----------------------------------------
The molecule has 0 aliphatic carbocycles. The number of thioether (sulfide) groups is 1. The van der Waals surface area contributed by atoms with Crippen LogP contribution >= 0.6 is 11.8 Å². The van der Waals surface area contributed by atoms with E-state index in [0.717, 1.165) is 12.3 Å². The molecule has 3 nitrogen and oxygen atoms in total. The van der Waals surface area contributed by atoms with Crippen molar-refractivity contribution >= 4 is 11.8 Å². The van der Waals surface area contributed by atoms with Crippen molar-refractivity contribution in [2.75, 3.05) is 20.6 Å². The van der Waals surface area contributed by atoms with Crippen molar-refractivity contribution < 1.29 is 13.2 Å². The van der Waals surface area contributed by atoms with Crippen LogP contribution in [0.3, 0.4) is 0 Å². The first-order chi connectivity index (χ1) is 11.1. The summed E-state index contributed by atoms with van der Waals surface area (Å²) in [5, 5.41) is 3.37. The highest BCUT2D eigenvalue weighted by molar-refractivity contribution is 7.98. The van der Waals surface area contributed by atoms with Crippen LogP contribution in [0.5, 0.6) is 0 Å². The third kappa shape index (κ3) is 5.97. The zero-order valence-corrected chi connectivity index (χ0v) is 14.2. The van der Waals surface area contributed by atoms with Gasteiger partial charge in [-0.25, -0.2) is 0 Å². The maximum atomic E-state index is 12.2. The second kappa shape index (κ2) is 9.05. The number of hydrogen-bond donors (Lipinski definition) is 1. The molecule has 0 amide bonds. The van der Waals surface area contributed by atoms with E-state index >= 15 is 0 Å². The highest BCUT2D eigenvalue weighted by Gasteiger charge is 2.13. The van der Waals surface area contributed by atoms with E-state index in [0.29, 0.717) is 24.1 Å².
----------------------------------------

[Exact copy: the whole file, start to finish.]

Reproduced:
The molecule has 0 aliphatic carbocycles. The number of thioether (sulfide) groups is 1. The van der Waals surface area contributed by atoms with Crippen LogP contribution >= 0.6 is 11.8 Å². The van der Waals surface area contributed by atoms with E-state index in [0.717, 1.165) is 12.3 Å². The molecule has 3 nitrogen and oxygen atoms in total. The van der Waals surface area contributed by atoms with Crippen molar-refractivity contribution >= 4 is 11.8 Å². The van der Waals surface area contributed by atoms with Crippen molar-refractivity contribution in [2.75, 3.05) is 20.6 Å². The van der Waals surface area contributed by atoms with Crippen molar-refractivity contribution < 1.29 is 13.2 Å². The van der Waals surface area contributed by atoms with Crippen LogP contribution in [0.3, 0.4) is 0 Å². The first-order chi connectivity index (χ1) is 11.1. The summed E-state index contributed by atoms with van der Waals surface area (Å²) in [5, 5.41) is 3.37. The highest BCUT2D eigenvalue weighted by molar-refractivity contribution is 7.98. The van der Waals surface area contributed by atoms with Crippen LogP contribution in [0.5, 0.6) is 0 Å². The third kappa shape index (κ3) is 5.97. The zero-order valence-corrected chi connectivity index (χ0v) is 14.2. The van der Waals surface area contributed by atoms with Gasteiger partial charge in [-0.25, -0.2) is 0 Å². The maximum atomic E-state index is 12.2. The second kappa shape index (κ2) is 9.05. The number of hydrogen-bond donors (Lipinski definition) is 1. The molecule has 0 amide bonds. The van der Waals surface area contributed by atoms with E-state index >= 15 is 0 Å². The highest BCUT2D eigenvalue weighted by Gasteiger charge is 2.13. The van der Waals surface area contributed by atoms with E-state index in [0.29, 0.717) is 24.1 Å².